Posted In Animals | 2nd March 2020
Fowl Play in Dublin Zoo
The Indian peafowl also called the common peafowl or the blue peafowl is a regular sight at Dublin Zoo.
Peafowl are among the largest of all birds that fly. The beautiful feathers that cover the tails of a peacock are 1.5 metres long – longer than the bird’s body – and can be displayed in a spectacular fan of brilliant colours. These long feathers grow from the bird’s back, not the tail.
The peacock’s fanned tail feathers spread across its back and reach the ground on each side. One peacock has from 100 to 150 long tail feathers. Each feather shimmers with green, blue, and gold and a pattern called an eye-spot.
Why does he have such a magnificent tail? To attract a female! Peahens choose their mates based on the appearance of the peacocks’ tail feathers. The peacock struts in front of females, showing off by vibrating his feathers.
Peahens display more modest colours than peacocks, with mostly brown on their back and a white belly. This colour makes the females inconspicuous when they nest on the ground in bushes and in long grasses. Females don’t have long tail feathers, but they do have a little crest on their head and green neck feathers.
Indian peafowl are native to India and Sri Lanka, in South Asia. They’ve been introduced to other countries, where many are kept in parks and zoos. In the wild, they usually live in open forests and woodlands near streams or rivers. Some also live in cultivated areas.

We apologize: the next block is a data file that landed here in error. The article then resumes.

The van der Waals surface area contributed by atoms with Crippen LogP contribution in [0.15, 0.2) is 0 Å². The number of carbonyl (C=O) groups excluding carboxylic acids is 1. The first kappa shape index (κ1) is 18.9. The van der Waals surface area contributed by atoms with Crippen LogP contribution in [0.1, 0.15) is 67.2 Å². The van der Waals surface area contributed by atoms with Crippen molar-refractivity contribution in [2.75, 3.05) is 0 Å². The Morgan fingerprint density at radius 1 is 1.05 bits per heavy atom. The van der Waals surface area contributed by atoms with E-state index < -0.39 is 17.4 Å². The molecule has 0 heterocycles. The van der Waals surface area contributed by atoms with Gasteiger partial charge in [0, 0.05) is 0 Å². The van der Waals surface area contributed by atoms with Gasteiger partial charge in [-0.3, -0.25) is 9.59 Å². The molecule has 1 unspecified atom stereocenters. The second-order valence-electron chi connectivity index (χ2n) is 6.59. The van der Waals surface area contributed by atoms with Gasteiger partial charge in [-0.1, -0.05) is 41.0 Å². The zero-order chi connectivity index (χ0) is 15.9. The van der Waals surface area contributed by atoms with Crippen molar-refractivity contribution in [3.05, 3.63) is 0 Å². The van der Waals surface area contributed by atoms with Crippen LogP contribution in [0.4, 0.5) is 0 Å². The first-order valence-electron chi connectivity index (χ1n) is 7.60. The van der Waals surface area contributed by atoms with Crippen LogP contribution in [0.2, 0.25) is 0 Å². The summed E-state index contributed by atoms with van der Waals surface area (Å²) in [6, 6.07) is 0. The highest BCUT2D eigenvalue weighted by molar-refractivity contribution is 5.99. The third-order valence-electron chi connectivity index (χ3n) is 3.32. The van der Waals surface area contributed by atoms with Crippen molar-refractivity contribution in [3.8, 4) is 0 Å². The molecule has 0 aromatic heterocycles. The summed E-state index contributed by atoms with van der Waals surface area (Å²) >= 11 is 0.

Peafowl are big birds. They are rather weak fliers and spend most of their time on the ground looking for food and nesting places. During the night they roost high up in big trees to be safe from predators.
They eat seeds, fruit, insects, and small animals like worms and snakes.
The male doesn’t look after eggs or the chicks. Each peahen generally lays from three to five eggs. She incubates them until they hatch about a month later. The chicks hatch ready and able to follow their mother right away. She leads them to places where they can find food. The chicks mimic their mother as she pecks at food, quickly learning what and how to eat.
Written by Eddie O’Brien, Team Leader at Dublin Zoo.
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